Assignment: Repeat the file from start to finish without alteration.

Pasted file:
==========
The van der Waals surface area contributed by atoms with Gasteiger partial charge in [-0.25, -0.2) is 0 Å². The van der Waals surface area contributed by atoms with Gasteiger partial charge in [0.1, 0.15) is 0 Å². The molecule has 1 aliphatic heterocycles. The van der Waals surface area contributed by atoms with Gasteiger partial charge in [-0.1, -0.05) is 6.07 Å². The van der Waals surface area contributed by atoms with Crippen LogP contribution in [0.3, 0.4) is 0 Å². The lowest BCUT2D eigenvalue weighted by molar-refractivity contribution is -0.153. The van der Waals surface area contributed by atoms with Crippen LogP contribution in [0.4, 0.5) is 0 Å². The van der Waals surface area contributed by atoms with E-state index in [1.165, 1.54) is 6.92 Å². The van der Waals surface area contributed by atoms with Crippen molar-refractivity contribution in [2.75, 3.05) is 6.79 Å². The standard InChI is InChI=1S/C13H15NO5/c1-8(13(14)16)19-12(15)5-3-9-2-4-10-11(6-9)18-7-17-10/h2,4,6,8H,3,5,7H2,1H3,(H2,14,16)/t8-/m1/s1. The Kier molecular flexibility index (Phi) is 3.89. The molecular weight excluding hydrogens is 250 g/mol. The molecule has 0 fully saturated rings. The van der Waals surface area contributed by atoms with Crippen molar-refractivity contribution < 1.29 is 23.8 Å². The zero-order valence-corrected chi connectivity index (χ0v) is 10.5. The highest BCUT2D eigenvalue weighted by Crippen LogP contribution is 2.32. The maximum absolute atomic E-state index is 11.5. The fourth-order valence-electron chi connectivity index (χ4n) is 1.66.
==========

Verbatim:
The van der Waals surface area contributed by atoms with Gasteiger partial charge in [-0.25, -0.2) is 0 Å². The van der Waals surface area contributed by atoms with Gasteiger partial charge in [0.1, 0.15) is 0 Å². The molecule has 1 aliphatic heterocycles. The van der Waals surface area contributed by atoms with Gasteiger partial charge in [-0.1, -0.05) is 6.07 Å². The van der Waals surface area contributed by atoms with Crippen LogP contribution in [0.3, 0.4) is 0 Å². The lowest BCUT2D eigenvalue weighted by molar-refractivity contribution is -0.153. The van der Waals surface area contributed by atoms with Crippen LogP contribution in [0.4, 0.5) is 0 Å². The van der Waals surface area contributed by atoms with E-state index in [1.165, 1.54) is 6.92 Å². The van der Waals surface area contributed by atoms with Crippen molar-refractivity contribution in [2.75, 3.05) is 6.79 Å². The standard InChI is InChI=1S/C13H15NO5/c1-8(13(14)16)19-12(15)5-3-9-2-4-10-11(6-9)18-7-17-10/h2,4,6,8H,3,5,7H2,1H3,(H2,14,16)/t8-/m1/s1. The Kier molecular flexibility index (Phi) is 3.89. The molecular weight excluding hydrogens is 250 g/mol. The molecule has 0 fully saturated rings. The van der Waals surface area contributed by atoms with Crippen molar-refractivity contribution < 1.29 is 23.8 Å². The zero-order valence-corrected chi connectivity index (χ0v) is 10.5. The highest BCUT2D eigenvalue weighted by Crippen LogP contribution is 2.32. The maximum absolute atomic E-state index is 11.5. The fourth-order valence-electron chi connectivity index (χ4n) is 1.66.